Kiran Bedi proposes community informal courts

March 12th, 2009 - 6:45 pm ICT by IANS  

New Delhi, March 12 (IANS) Police officer-turned-TV anchor Kiran Bedi Thursday proposed informal courts for communities like Residents Welfare Associations (RWA) to resolve small issues amicably without being dragged to higher courts.
“Whether it’s a fight over parking space or losing your pet dog, you run to the police for every small thing. The police is already so overburdened with terrorism and crime cases, and such cases simply add to their burden,” said Bedi, the first woman Indian Police Service (IPS) officer.

“To solve such cases promptly and amicably between parties without dragging them to higher courts, RWAs should set up their own Lok Adalats (people’s courts),” Bedi told reporters here.

“In fact, I think colleges and even schools should start having their own Lok Adalats to solve problems,” said Bedi, who anchors a popular TV show on Star Plus, “Aap Ki Kacheri”, an alternate dispute redressal forum.

Bedi said it should be taken care that the panel in such informal courts should consist of “an elderly citizen, a woman and a youth to give a balanced judgement”.

“Also the panel should change at regular intervals to ensure no partiality of justice,” she suggested.

Bedi was here to announce the second innings of “Aap Ki Kacheri”.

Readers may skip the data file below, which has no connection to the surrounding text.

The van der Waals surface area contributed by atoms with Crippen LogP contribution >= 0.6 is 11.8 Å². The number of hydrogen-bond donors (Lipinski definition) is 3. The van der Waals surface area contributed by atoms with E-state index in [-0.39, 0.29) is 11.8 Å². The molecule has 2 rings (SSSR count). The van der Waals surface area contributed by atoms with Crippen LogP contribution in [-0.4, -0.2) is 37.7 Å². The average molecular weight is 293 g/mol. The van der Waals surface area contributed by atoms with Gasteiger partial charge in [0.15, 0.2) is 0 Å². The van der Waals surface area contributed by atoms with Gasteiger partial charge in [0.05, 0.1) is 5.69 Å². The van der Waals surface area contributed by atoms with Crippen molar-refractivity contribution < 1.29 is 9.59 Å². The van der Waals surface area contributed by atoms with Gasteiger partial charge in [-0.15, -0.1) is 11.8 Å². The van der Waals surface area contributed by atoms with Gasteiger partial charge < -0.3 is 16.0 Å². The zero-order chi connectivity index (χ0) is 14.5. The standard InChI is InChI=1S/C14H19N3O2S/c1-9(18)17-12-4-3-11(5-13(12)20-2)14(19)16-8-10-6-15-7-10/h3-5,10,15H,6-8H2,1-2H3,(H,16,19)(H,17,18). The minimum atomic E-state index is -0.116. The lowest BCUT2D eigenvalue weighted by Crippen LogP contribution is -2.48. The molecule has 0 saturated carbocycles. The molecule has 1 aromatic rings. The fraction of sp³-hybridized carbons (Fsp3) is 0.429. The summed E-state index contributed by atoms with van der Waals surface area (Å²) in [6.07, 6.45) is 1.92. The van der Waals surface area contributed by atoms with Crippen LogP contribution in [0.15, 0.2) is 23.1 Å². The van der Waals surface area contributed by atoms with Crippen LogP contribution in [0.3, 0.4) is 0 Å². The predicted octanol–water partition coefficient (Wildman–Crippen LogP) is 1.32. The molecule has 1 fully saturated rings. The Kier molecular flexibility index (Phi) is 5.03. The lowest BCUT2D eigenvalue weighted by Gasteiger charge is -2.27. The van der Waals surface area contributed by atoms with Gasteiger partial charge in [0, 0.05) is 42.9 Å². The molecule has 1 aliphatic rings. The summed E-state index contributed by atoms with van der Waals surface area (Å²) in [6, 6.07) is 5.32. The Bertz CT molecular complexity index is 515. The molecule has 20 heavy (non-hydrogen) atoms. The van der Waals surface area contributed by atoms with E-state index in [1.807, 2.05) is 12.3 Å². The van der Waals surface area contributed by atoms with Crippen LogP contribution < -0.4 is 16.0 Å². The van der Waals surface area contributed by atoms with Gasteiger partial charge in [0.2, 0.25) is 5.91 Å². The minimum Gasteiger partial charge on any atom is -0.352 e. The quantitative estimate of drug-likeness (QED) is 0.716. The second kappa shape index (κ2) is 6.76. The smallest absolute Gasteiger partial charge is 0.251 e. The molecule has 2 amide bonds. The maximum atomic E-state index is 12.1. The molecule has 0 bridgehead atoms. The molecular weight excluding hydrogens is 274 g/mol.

The show sees parties involved in domestic disputes come forth and put their points across to Bedi who encourages a discussion to reach a conclusion. In its first season as an alternate dispute redressal forum, the show saw 52 cases being resolved.

“The Indian Penal Code forms the main backbone of the show. We have a strong legal team and before calling in the participants on the show, we discuss the legalities involved so that proper advice can be given,” Bedi said.

“However, there are a few (conditions) before letting someone participate in the show. The first being that both the parties should be willing to participate voluntarily, it should not be a criminal case and the case should not be with any court,” she said.

Common family disputes like those between mothers-in-law and daughters-in-law, and husband and wife on issues such as not allowing the woman to work, have generated a lot of interest in the show.

Bedi said she enjoyed doing the show because it let her put into use all her 35 years of experience as a police officer and an NGO worker in the show.

“The concept of the show sets a good precedent to have community courts to solve disputes amicably between the parties without going to higher courts,” she said.

About the second season of the TV show, Bedi said: “Aap Ki Kacheri will now create apni adalats in different cities, towns and villages so that more cases are resolved. And more important than that, more people are made aware of the laws and empowered.”

Hailing such kind of reality shows, Girija Vyas, chairperson of the National Commission for Women (NCW), who was also present at the conference, said: “Some of my neighbours have told me that the show has actually helped them introspect into their own issues and problems and resolve them without letting it get out of hand.”

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